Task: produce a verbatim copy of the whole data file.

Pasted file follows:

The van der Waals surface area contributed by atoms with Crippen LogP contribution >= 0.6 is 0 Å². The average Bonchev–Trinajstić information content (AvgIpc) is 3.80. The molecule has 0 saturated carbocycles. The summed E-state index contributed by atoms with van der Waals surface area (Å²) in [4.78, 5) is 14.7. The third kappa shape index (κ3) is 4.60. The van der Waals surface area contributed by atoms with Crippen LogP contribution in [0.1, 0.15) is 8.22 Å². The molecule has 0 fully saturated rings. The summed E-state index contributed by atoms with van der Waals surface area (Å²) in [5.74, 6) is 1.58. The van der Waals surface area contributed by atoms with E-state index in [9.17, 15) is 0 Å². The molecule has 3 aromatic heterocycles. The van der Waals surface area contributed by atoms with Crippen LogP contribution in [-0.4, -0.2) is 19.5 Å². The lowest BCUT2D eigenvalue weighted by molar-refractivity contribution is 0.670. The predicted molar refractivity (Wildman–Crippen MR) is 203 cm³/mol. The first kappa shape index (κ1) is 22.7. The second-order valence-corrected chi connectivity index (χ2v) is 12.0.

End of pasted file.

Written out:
The van der Waals surface area contributed by atoms with Crippen LogP contribution >= 0.6 is 0 Å². The average Bonchev–Trinajstić information content (AvgIpc) is 3.80. The molecule has 0 saturated carbocycles. The summed E-state index contributed by atoms with van der Waals surface area (Å²) in [4.78, 5) is 14.7. The third kappa shape index (κ3) is 4.60. The van der Waals surface area contributed by atoms with Crippen LogP contribution in [0.1, 0.15) is 8.22 Å². The molecule has 0 fully saturated rings. The summed E-state index contributed by atoms with van der Waals surface area (Å²) in [5.74, 6) is 1.58. The van der Waals surface area contributed by atoms with E-state index in [9.17, 15) is 0 Å². The molecule has 3 aromatic heterocycles. The van der Waals surface area contributed by atoms with Crippen LogP contribution in [-0.4, -0.2) is 19.5 Å². The lowest BCUT2D eigenvalue weighted by molar-refractivity contribution is 0.670. The predicted molar refractivity (Wildman–Crippen MR) is 203 cm³/mol. The first kappa shape index (κ1) is 22.7. The second-order valence-corrected chi connectivity index (χ2v) is 12.0.